“Wait, G. Wait on Mémère.”
Genevieve turned on the basement stairs, without holding on. In horrific slow motion I watched helplessly as she tumbled like a doll down the stairs before coming to a halt on the landing. I don’t know if I screamed or cried out. Rushing down the stairs, I carefully lifted her almost 2 year old body into my arms. I didn’t want to move anything that might cause further injury, but I was so scared, I had to hold her close and try to comfort her while I checked things out. I remember asking her “what hurts?” and “Was that really scary?” She snuggled on my shoulder and let me know that her head hurt and it was very scary.
After checking her out for injuries, and after looking deep into her eyes to be sure that they were dialating equally — all those things one learns to do when raising children, I got her Mommy on the phone, talked to the pediatrician’s nurse and finally let her take a nap. By the time we saw the doc in the afternoon it was clear that Dr. Stacy was treating Mémère more than G, and that the physical trauma was minimal.
Flash back 50 plus years.
The front porch was a good 3 or 4 steps up from the ground. Painted concrete, no railings, but wide and a great place to play. My own grandmother, my Nannaw, would come an stay with us on occasion when my parents would go off to see the Crimson Tide play football. (I come from a divided family – WAR EAGLE! — but that is for another day) We listened to football on the radio and learned from Nanaw that “Touch Down Alabama!” was “a good thing.” We used left over pie dough as modeling clay. We played with the cats or kittens and the dog. All of this occurred on the porch.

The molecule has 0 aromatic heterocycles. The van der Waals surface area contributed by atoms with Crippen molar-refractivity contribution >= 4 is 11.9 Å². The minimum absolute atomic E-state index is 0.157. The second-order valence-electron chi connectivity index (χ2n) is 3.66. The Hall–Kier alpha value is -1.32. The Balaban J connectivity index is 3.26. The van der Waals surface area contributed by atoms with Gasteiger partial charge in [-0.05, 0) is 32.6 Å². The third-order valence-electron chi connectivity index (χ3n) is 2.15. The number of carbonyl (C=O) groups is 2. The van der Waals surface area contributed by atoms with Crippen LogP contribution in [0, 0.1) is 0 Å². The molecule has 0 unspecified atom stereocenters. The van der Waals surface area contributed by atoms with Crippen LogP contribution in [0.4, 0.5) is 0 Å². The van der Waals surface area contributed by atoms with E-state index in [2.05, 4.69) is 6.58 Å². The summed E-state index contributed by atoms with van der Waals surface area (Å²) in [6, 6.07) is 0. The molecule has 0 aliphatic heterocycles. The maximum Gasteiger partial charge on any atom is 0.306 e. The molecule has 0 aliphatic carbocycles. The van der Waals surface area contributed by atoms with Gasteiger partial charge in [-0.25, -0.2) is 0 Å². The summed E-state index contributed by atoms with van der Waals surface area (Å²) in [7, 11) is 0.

But, just as the porch was a great thing (just as the basement stairs are a fascination for my granddaughter), that same porch can dredge up a couple of traumatic memories. On one of those football Saturdays, I remember all of us going to the end of the porch — the end which was graced by the presence of a beautiful, but thorny, pyracantha bush. I leaned out around the corner looking for one of the cats. Wham! I tumbled from the porch to the ground — or rather into the thorny pyracantha.
Nannaw must have had a similar reaction to the one I had watching G tumble down the stairs. I remember her helping me up, checking me out, treating scratches, comforting me.
To this day, I am very timid, even fearful, about heights and about jumping across things like low walls or ditches. I make myself do it at times. But, I do think suspect that the tumble into the pyracantha bush still stalks my psyche and tries to scare me. I need so much for my own grandchild to be unafraid of these things. As I held her close at the bottom of the stairs, I not only wanted her to be physically ok, I needed to help her process and remember the event in a way that would not make her afraid for the rest of her life.
I breathe easier when she talks about it and says “I hurt my head. Mémère picked me up.” I hope that the dominant memory will be that of being taken care of rather than the fall itself.